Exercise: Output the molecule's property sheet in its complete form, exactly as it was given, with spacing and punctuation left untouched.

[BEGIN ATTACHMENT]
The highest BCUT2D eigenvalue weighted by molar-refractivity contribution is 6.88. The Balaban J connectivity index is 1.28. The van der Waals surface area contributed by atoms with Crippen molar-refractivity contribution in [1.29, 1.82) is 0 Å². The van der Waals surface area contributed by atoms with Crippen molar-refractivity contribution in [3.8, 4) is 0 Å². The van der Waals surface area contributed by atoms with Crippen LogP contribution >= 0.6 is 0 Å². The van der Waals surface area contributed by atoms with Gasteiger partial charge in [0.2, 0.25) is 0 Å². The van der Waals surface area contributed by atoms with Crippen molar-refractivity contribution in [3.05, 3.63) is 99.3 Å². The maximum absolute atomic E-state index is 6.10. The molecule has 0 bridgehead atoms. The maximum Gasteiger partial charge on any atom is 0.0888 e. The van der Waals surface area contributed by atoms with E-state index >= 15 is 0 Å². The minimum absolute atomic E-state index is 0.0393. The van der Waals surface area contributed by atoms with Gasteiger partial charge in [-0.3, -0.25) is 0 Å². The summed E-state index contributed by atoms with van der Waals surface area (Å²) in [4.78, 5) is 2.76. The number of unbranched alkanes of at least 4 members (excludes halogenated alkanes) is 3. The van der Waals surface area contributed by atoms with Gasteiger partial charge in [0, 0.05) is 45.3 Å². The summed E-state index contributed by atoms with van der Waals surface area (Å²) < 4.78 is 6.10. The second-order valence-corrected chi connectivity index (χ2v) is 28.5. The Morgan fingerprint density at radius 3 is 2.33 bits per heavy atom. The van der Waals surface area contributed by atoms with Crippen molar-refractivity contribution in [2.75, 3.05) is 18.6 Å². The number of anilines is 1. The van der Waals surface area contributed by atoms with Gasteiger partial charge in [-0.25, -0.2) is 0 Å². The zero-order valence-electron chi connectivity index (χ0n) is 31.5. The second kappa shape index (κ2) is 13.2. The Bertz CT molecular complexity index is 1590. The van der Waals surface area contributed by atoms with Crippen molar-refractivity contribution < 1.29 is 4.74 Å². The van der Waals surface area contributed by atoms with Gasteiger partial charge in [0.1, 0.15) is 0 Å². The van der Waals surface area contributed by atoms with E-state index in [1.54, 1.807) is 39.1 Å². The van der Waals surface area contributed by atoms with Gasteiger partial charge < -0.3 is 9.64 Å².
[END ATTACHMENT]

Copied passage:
The highest BCUT2D eigenvalue weighted by molar-refractivity contribution is 6.88. The Balaban J connectivity index is 1.28. The van der Waals surface area contributed by atoms with Crippen molar-refractivity contribution in [1.29, 1.82) is 0 Å². The van der Waals surface area contributed by atoms with Crippen molar-refractivity contribution in [3.8, 4) is 0 Å². The van der Waals surface area contributed by atoms with Crippen LogP contribution >= 0.6 is 0 Å². The van der Waals surface area contributed by atoms with Gasteiger partial charge in [0.2, 0.25) is 0 Å². The van der Waals surface area contributed by atoms with Crippen molar-refractivity contribution in [3.05, 3.63) is 99.3 Å². The maximum absolute atomic E-state index is 6.10. The molecule has 0 bridgehead atoms. The maximum Gasteiger partial charge on any atom is 0.0888 e. The van der Waals surface area contributed by atoms with E-state index >= 15 is 0 Å². The minimum absolute atomic E-state index is 0.0393. The van der Waals surface area contributed by atoms with Gasteiger partial charge in [-0.3, -0.25) is 0 Å². The summed E-state index contributed by atoms with van der Waals surface area (Å²) in [4.78, 5) is 2.76. The number of unbranched alkanes of at least 4 members (excludes halogenated alkanes) is 3. The van der Waals surface area contributed by atoms with Gasteiger partial charge in [0, 0.05) is 45.3 Å². The summed E-state index contributed by atoms with van der Waals surface area (Å²) < 4.78 is 6.10. The second-order valence-corrected chi connectivity index (χ2v) is 28.5. The Morgan fingerprint density at radius 3 is 2.33 bits per heavy atom. The van der Waals surface area contributed by atoms with Crippen molar-refractivity contribution in [2.75, 3.05) is 18.6 Å². The number of anilines is 1. The van der Waals surface area contributed by atoms with Gasteiger partial charge in [-0.25, -0.2) is 0 Å². The zero-order valence-electron chi connectivity index (χ0n) is 31.5. The second kappa shape index (κ2) is 13.2. The Bertz CT molecular complexity index is 1590. The van der Waals surface area contributed by atoms with Crippen molar-refractivity contribution < 1.29 is 4.74 Å². The van der Waals surface area contributed by atoms with Gasteiger partial charge in [0.1, 0.15) is 0 Å². The van der Waals surface area contributed by atoms with E-state index in [1.54, 1.807) is 39.1 Å². The van der Waals surface area contributed by atoms with Gasteiger partial charge < -0.3 is 9.64 Å².